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Featured Backweighting

Discussion in 'General Golf Talk' started by dave., Feb 21, 2009.

  1. dave.

    dave. Well-Known Member

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    Is it really this good? I've copied this from a fitter who posted it in another forum

    Keyser,
    Heres the counterweighting story as best I know it:
    • Golfsmith conducted a test in 2004:
    – Over 30 testers, a mix of Harvey Penick teaching pros and students
    – Age range about 40 to 80 years
    – Handicap range scratch to high mid-handicappers
    – Two test drivers used:
    • Both 10.5 degree loft with a Spine Aligned, 65 gram graphite “R” flex shaft at 45 inch length
    • Clubs were identical except one had a 65g butt weight
    • Swing weights were D2 and B3 respectively
    • Butt weighted average club swing speed 2 mph higher, launch angle 1 degree higher, and carry distance was 9 yards more
    • Over 70% hit counter-weighted club farther
    • Average distance gain was 14 yards
    • 15 of 23 testers gained more than 5 yards
    • Directional accuracy was improved
    Why did the butt weighted club appear to be better?
    • At the time no one could explain it in a way that most golfers and club-fitters could relate
    • Now, several years later, our explanations include:
    – Counter-weighting was not needed very often in the past because golf clubs were heavier than today’s clubs with graphite shafts and lighter grips and the player could feel the club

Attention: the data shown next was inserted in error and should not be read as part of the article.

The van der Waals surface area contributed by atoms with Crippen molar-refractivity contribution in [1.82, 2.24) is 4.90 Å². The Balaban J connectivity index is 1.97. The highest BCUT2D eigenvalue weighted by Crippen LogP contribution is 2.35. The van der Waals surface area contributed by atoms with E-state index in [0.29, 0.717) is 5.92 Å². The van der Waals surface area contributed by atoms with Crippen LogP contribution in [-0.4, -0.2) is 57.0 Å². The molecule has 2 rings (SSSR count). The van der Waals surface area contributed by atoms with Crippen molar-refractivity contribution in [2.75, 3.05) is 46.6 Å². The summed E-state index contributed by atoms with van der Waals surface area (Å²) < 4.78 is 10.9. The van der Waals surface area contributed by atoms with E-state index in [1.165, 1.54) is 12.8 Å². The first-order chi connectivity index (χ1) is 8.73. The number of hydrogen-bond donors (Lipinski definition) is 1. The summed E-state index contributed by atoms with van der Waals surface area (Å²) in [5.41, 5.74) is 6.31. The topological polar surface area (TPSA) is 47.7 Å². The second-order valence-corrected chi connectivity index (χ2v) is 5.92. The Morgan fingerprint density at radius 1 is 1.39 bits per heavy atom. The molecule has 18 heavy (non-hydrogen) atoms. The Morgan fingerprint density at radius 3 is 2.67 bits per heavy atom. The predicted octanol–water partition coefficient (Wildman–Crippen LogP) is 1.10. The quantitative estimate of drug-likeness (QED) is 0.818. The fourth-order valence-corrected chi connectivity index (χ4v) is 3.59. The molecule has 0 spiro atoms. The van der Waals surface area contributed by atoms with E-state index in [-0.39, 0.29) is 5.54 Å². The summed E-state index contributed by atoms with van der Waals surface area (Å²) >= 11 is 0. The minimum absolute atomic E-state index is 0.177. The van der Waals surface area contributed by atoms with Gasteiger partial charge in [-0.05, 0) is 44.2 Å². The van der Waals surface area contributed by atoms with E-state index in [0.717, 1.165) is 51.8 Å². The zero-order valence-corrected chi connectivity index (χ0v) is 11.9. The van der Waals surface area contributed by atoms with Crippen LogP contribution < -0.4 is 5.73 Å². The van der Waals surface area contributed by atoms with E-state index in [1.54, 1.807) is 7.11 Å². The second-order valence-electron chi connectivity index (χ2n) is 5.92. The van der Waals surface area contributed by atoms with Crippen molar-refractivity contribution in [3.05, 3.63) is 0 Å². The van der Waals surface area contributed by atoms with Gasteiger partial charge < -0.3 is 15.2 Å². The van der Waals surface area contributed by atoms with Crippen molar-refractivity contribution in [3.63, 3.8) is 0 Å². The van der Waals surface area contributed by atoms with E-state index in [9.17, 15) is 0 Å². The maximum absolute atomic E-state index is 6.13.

– As golf club total weight was reduced by lighter shafts and grips, many golfers lost club feel and weight addition was needed to improve swing dynamics
    • Counter-weighting restores the feel needed to maintain swing plane and to more easily feel the golf club
    • Counter-weighting increases total weight of the golf club and moves club balance point closer to the grip. Some players feel head weight loss, but most do not.
    • Butt-weighted shafts were tried but limited because it was one weight fits all
    • Counter-weighting results in a substantially higher mass in the butt and it gives the fitter different weight options. The swing speed increase from lighter shafts is not adversely affected because the added weight is in the hands
    • Bottom line is that more club weight from butt weights restored feel and control without any swing speed reduction
    Types of golfers that benefit
    • Aggressive Transition move: Potential for substantial improvement in accuracy and control. Counter weights increase the club total weight and gives these golfers more feel and control of the golf club